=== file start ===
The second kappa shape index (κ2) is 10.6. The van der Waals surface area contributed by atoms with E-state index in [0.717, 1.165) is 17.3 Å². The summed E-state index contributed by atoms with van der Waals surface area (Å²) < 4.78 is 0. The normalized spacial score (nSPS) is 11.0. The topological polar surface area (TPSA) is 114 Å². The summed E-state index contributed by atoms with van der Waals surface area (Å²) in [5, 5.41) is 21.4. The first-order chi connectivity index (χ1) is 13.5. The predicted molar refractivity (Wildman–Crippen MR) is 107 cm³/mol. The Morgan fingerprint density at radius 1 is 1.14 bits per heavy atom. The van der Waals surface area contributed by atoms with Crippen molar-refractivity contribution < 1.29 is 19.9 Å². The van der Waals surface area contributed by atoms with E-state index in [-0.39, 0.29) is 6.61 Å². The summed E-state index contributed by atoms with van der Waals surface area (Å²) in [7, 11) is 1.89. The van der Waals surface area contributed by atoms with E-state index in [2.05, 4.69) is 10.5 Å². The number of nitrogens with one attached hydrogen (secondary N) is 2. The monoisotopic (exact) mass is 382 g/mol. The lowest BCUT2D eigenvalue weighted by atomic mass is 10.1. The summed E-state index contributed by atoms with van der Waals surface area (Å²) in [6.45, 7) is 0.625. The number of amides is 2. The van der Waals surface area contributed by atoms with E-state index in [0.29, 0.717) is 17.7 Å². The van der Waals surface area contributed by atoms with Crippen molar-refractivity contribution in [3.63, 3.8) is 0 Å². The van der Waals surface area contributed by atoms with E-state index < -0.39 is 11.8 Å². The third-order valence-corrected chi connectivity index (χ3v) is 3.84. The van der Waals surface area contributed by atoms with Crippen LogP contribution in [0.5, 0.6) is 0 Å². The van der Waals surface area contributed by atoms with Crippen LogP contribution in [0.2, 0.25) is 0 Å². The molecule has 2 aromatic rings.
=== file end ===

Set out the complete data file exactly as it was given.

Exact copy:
The second kappa shape index (κ2) is 10.6. The van der Waals surface area contributed by atoms with E-state index in [0.717, 1.165) is 17.3 Å². The summed E-state index contributed by atoms with van der Waals surface area (Å²) < 4.78 is 0. The normalized spacial score (nSPS) is 11.0. The topological polar surface area (TPSA) is 114 Å². The summed E-state index contributed by atoms with van der Waals surface area (Å²) in [5, 5.41) is 21.4. The first-order chi connectivity index (χ1) is 13.5. The predicted molar refractivity (Wildman–Crippen MR) is 107 cm³/mol. The Morgan fingerprint density at radius 1 is 1.14 bits per heavy atom. The van der Waals surface area contributed by atoms with Crippen molar-refractivity contribution < 1.29 is 19.9 Å². The van der Waals surface area contributed by atoms with E-state index in [-0.39, 0.29) is 6.61 Å². The summed E-state index contributed by atoms with van der Waals surface area (Å²) in [7, 11) is 1.89. The van der Waals surface area contributed by atoms with E-state index in [2.05, 4.69) is 10.5 Å². The number of nitrogens with one attached hydrogen (secondary N) is 2. The monoisotopic (exact) mass is 382 g/mol. The lowest BCUT2D eigenvalue weighted by atomic mass is 10.1. The summed E-state index contributed by atoms with van der Waals surface area (Å²) in [6.45, 7) is 0.625. The number of amides is 2. The van der Waals surface area contributed by atoms with E-state index in [0.29, 0.717) is 17.7 Å². The van der Waals surface area contributed by atoms with Crippen molar-refractivity contribution in [3.63, 3.8) is 0 Å². The van der Waals surface area contributed by atoms with E-state index < -0.39 is 11.8 Å². The third-order valence-corrected chi connectivity index (χ3v) is 3.84. The van der Waals surface area contributed by atoms with Crippen LogP contribution in [0.5, 0.6) is 0 Å². The van der Waals surface area contributed by atoms with Crippen LogP contribution in [0.2, 0.25) is 0 Å². The molecule has 2 aromatic rings.